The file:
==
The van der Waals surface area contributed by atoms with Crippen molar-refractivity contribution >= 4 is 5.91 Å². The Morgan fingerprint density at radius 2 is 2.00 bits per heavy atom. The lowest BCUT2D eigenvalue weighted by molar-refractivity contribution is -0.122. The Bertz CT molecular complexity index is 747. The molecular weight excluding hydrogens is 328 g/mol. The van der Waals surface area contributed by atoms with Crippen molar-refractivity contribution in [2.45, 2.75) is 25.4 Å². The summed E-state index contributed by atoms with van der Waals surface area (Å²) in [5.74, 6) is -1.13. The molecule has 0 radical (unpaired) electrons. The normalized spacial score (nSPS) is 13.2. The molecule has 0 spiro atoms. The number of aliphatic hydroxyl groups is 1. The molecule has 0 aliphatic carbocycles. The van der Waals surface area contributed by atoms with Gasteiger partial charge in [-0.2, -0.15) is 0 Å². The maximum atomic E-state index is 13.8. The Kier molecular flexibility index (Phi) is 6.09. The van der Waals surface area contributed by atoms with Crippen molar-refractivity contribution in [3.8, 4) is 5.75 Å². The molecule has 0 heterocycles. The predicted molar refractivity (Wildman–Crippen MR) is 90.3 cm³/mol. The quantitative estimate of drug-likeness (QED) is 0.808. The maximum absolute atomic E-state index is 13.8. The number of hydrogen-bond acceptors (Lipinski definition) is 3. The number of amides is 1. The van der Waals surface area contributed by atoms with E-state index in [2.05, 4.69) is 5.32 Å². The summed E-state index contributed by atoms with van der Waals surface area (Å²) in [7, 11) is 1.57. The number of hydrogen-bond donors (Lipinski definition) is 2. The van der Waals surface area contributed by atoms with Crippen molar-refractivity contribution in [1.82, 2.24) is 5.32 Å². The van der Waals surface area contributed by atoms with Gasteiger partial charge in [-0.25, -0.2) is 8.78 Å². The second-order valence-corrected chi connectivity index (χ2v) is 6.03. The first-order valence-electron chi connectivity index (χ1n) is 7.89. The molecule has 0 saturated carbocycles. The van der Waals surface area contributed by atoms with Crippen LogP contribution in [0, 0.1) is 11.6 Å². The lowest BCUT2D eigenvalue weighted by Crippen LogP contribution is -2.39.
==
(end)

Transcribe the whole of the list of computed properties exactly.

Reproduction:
The van der Waals surface area contributed by atoms with Crippen molar-refractivity contribution >= 4 is 5.91 Å². The Morgan fingerprint density at radius 2 is 2.00 bits per heavy atom. The lowest BCUT2D eigenvalue weighted by molar-refractivity contribution is -0.122. The Bertz CT molecular complexity index is 747. The molecular weight excluding hydrogens is 328 g/mol. The van der Waals surface area contributed by atoms with Crippen molar-refractivity contribution in [2.45, 2.75) is 25.4 Å². The summed E-state index contributed by atoms with van der Waals surface area (Å²) in [5.74, 6) is -1.13. The molecule has 0 radical (unpaired) electrons. The normalized spacial score (nSPS) is 13.2. The molecule has 0 spiro atoms. The number of aliphatic hydroxyl groups is 1. The molecule has 0 aliphatic carbocycles. The van der Waals surface area contributed by atoms with Gasteiger partial charge in [-0.2, -0.15) is 0 Å². The maximum atomic E-state index is 13.8. The Kier molecular flexibility index (Phi) is 6.09. The van der Waals surface area contributed by atoms with Crippen molar-refractivity contribution in [3.8, 4) is 5.75 Å². The molecule has 0 heterocycles. The predicted molar refractivity (Wildman–Crippen MR) is 90.3 cm³/mol. The quantitative estimate of drug-likeness (QED) is 0.808. The maximum absolute atomic E-state index is 13.8. The number of hydrogen-bond acceptors (Lipinski definition) is 3. The number of amides is 1. The van der Waals surface area contributed by atoms with E-state index in [2.05, 4.69) is 5.32 Å². The summed E-state index contributed by atoms with van der Waals surface area (Å²) in [7, 11) is 1.57. The number of hydrogen-bond donors (Lipinski definition) is 2. The van der Waals surface area contributed by atoms with Crippen molar-refractivity contribution in [1.82, 2.24) is 5.32 Å². The van der Waals surface area contributed by atoms with Gasteiger partial charge in [-0.25, -0.2) is 8.78 Å². The second-order valence-corrected chi connectivity index (χ2v) is 6.03. The first-order valence-electron chi connectivity index (χ1n) is 7.89. The molecule has 0 saturated carbocycles. The van der Waals surface area contributed by atoms with Crippen LogP contribution in [0, 0.1) is 11.6 Å². The lowest BCUT2D eigenvalue weighted by Crippen LogP contribution is -2.39.